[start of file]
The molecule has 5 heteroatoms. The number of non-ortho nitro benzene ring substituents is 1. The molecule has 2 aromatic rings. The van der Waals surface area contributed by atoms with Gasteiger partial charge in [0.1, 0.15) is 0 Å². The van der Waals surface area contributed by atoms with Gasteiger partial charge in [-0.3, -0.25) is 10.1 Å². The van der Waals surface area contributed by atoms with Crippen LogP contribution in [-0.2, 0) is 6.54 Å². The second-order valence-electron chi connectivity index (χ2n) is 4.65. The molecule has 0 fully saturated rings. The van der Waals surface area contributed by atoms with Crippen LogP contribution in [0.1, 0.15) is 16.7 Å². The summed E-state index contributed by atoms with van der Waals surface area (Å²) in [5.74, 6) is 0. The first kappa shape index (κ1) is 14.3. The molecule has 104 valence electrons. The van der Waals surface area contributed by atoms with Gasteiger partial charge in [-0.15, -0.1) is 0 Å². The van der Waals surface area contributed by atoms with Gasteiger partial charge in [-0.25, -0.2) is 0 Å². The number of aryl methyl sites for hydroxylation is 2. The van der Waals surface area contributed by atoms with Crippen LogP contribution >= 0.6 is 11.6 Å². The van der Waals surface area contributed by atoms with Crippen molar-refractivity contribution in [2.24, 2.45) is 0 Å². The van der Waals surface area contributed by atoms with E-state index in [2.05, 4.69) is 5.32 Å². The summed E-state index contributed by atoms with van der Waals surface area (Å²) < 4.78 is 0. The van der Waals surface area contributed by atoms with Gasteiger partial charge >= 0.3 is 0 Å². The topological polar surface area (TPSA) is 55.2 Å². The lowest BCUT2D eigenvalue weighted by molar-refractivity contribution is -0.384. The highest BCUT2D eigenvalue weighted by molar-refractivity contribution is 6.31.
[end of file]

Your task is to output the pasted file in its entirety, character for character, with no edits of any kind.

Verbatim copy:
The molecule has 5 heteroatoms. The number of non-ortho nitro benzene ring substituents is 1. The molecule has 2 aromatic rings. The van der Waals surface area contributed by atoms with Gasteiger partial charge in [0.1, 0.15) is 0 Å². The van der Waals surface area contributed by atoms with Gasteiger partial charge in [-0.3, -0.25) is 10.1 Å². The van der Waals surface area contributed by atoms with Crippen LogP contribution in [-0.2, 0) is 6.54 Å². The second-order valence-electron chi connectivity index (χ2n) is 4.65. The molecule has 0 fully saturated rings. The van der Waals surface area contributed by atoms with Crippen LogP contribution in [0.1, 0.15) is 16.7 Å². The summed E-state index contributed by atoms with van der Waals surface area (Å²) in [5.74, 6) is 0. The first kappa shape index (κ1) is 14.3. The molecule has 104 valence electrons. The van der Waals surface area contributed by atoms with Gasteiger partial charge in [-0.15, -0.1) is 0 Å². The van der Waals surface area contributed by atoms with Gasteiger partial charge in [-0.25, -0.2) is 0 Å². The number of aryl methyl sites for hydroxylation is 2. The van der Waals surface area contributed by atoms with Crippen LogP contribution >= 0.6 is 11.6 Å². The van der Waals surface area contributed by atoms with Crippen molar-refractivity contribution in [2.24, 2.45) is 0 Å². The van der Waals surface area contributed by atoms with E-state index in [2.05, 4.69) is 5.32 Å². The summed E-state index contributed by atoms with van der Waals surface area (Å²) < 4.78 is 0. The van der Waals surface area contributed by atoms with Gasteiger partial charge >= 0.3 is 0 Å². The topological polar surface area (TPSA) is 55.2 Å². The lowest BCUT2D eigenvalue weighted by molar-refractivity contribution is -0.384. The highest BCUT2D eigenvalue weighted by molar-refractivity contribution is 6.31.